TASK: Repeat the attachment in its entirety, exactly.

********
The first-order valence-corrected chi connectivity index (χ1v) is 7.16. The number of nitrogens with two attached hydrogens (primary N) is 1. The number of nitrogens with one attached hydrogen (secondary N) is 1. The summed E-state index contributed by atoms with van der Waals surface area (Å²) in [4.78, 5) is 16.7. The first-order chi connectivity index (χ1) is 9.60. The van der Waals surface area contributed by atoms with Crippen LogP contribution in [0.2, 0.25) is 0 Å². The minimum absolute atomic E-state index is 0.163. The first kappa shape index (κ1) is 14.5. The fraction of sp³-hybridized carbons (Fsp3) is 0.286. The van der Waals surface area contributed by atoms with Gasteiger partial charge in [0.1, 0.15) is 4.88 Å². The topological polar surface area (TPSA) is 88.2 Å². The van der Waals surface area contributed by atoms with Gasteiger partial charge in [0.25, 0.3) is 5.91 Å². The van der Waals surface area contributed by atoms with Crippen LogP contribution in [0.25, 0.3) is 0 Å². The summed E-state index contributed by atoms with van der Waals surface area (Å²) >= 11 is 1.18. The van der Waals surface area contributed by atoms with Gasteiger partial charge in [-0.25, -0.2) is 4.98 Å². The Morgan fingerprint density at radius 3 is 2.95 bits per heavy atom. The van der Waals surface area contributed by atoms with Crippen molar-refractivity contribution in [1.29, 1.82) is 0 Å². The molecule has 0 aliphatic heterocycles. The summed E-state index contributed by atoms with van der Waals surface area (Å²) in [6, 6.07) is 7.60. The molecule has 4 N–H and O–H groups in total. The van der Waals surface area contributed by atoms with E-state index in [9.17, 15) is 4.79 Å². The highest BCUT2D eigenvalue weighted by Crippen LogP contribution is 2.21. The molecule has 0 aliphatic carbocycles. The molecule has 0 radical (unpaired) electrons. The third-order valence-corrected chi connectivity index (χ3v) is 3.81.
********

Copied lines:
The first-order valence-corrected chi connectivity index (χ1v) is 7.16. The number of nitrogens with two attached hydrogens (primary N) is 1. The number of nitrogens with one attached hydrogen (secondary N) is 1. The summed E-state index contributed by atoms with van der Waals surface area (Å²) in [4.78, 5) is 16.7. The first-order chi connectivity index (χ1) is 9.60. The van der Waals surface area contributed by atoms with Crippen LogP contribution in [0.2, 0.25) is 0 Å². The minimum absolute atomic E-state index is 0.163. The first kappa shape index (κ1) is 14.5. The fraction of sp³-hybridized carbons (Fsp3) is 0.286. The van der Waals surface area contributed by atoms with Gasteiger partial charge in [0.1, 0.15) is 4.88 Å². The topological polar surface area (TPSA) is 88.2 Å². The van der Waals surface area contributed by atoms with Gasteiger partial charge in [0.25, 0.3) is 5.91 Å². The van der Waals surface area contributed by atoms with Crippen LogP contribution in [0.25, 0.3) is 0 Å². The summed E-state index contributed by atoms with van der Waals surface area (Å²) >= 11 is 1.18. The van der Waals surface area contributed by atoms with Gasteiger partial charge in [-0.25, -0.2) is 4.98 Å². The Morgan fingerprint density at radius 3 is 2.95 bits per heavy atom. The van der Waals surface area contributed by atoms with Crippen molar-refractivity contribution in [1.29, 1.82) is 0 Å². The molecule has 0 aliphatic heterocycles. The summed E-state index contributed by atoms with van der Waals surface area (Å²) in [6, 6.07) is 7.60. The molecule has 4 N–H and O–H groups in total. The van der Waals surface area contributed by atoms with E-state index in [9.17, 15) is 4.79 Å². The highest BCUT2D eigenvalue weighted by Crippen LogP contribution is 2.21. The molecule has 0 aliphatic carbocycles. The molecule has 0 radical (unpaired) electrons. The third-order valence-corrected chi connectivity index (χ3v) is 3.81.